The Power of the Publications: People that visit New York, even those who live in New York, take the free publications we have all over our streets for granted. Papers like The Village Voice and The Onion contain weekly calendars of the upcoming comedy acts, concerts and art shows. For example, several weeks ago I attended an event I found in The Onion called, The Stepfathers. The show was at the Upright Citizens Brigade theater and the tickets only cost me $10 each. For a Saturday night and rougly 1 1/2 hours of entertainment, that ain't that bad. These publications provide you with the cost of each event, time, date and whatever other information you may need to get there.

Don't buy the first deal you see. I found a advertisement on Freenyc.net (also a great place to look for free and cheap events) for the EastvillecomedyClub. If you make a reservation for the Friday night show, the tickets are free! You heard me correctly. Free tickets to a comedy show! I am sure you are asking yourself, "whats the catch?" right? There is a two drink minimum for each person. Big deal. The shows are great and usually carry some big names. But my point is that some people paid 15 dollars for the tickets. If they would have just shopped around they could have saved that cash for some drinks.

Cash is King. I'll make this one short. I have seen plenty of people wait on line for hours just to find out they don't take credit at the ticket window. So, always have enough cash for you and your friend if necessary.

Broadway is not just for the rich. A service called TKTS sells tickets to Broadway and off-Broadway shows at discounted prices. When I say discounted, I mean some are up to %50 off! Everything from the little mermaid to Stomp is on sale for the day of and following day shows., TKTS has three locations: Brooklyn, Times Square and South street seaport. The Seaport booth is probably the least crowded of the three.

Early bird catches the worm. If you attempt to get tickets to a show or venue by using one of these methods, you have to beat the crowd. There are plenty of people out there with the exact same intentions. Usually these free events will fill up the seating and then turn everyone else away. If you don't have a back up plan your date then your screwed.Thousands of people read these events online and in the papers so give yourself piece of mind and plan ahead. For instance, I recently attended a performance called Fuerza Bruta at the Daryl Roth Theater in Union Square. The web site says rush tickets go on sale two hours before the show time. The rush tickets ($25) are a third of the regular price tickets. They are also in high demand. The first time I tried to get tickets I was two hours early and already an hour late. Get there three hours early, Especially for a weekend show. Plenty of people will be waiting for these tickets. The next time I went barley made the cut off. I also found out they only sell twenty rush tickets!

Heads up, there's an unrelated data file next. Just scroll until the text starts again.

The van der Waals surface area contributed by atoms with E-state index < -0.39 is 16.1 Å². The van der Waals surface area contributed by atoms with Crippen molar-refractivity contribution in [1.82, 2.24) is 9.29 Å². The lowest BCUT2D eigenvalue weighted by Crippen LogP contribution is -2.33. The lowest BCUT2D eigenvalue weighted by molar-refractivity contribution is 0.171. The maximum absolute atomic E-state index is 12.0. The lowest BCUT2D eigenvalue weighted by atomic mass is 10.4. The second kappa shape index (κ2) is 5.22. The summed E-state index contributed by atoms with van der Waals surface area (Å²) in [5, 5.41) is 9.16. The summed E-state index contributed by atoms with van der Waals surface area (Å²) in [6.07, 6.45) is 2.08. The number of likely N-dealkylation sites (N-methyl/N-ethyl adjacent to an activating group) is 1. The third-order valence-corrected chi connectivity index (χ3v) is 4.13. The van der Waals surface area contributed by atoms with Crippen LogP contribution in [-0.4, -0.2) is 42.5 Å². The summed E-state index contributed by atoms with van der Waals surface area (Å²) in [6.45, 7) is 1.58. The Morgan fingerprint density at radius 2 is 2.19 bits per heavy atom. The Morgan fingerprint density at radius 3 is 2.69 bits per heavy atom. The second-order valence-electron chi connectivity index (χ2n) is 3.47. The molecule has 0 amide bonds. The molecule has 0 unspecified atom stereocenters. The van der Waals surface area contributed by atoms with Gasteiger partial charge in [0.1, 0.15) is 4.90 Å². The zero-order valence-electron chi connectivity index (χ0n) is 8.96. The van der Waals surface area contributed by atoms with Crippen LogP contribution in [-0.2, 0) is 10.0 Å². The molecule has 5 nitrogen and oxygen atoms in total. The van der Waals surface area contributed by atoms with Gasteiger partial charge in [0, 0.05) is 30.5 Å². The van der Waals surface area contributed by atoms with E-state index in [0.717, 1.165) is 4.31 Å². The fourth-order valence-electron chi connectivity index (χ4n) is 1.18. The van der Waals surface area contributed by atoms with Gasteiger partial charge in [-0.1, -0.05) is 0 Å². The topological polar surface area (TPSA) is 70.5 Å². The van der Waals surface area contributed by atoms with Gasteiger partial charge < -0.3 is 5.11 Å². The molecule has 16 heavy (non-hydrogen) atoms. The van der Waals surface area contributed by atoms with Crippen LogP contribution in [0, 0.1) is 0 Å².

So as you can see there are many tricks to seeing these shows for cheap. If you can make it happen you'll find it to be not only challenging but also exhilarating as you reward yourself with each pair of tickets you get

If you know any other techniques, please leave them on the comment section for all of us to share.

Posted by BHammer301 21:08 Archived in USA Tagged tips_and_tricks Comments (0)

New York City

cheap, budget, food and transportation.

I have lived in NY my whole life and it wasn't until I budgeted a South America Trip that I learned I could budget NYC as well. The thing about NY is that it is expensive to live there and do all the touristy things. However, if you look hard enough you can find cheaper deals here than anywhere else in THE STATES! Imagine that!

It is key to know someone or to have a place to stay. I have a few friends so I always crash on their couches. You can check out Couchsurfing.com for some more cheap tricks on accommodation in the city. There are many hostels around too that aren't incredibly cheap but for NYC they are well worth it. If you choose to go the luxuries route than you will have no problem finding a place to stay. But I highly doubt anyone looking at the Ritz Carlton is reading this blog.

Because NYC is a marquee city of the states in demonstrating capitalism hard at work, there are soo many restaurants and delis competing for you service. As a result: competitive prices. once you get out of time Square there are deli's on every corner. A deli can provide you with breakfast lunch and dinner at any given time of day. A bacon egg and cheese (a common New Yorkers breakfast) will cost you about $2.50. Add a small coffee for a dollar and you are ready to rush around the city like the rest of us.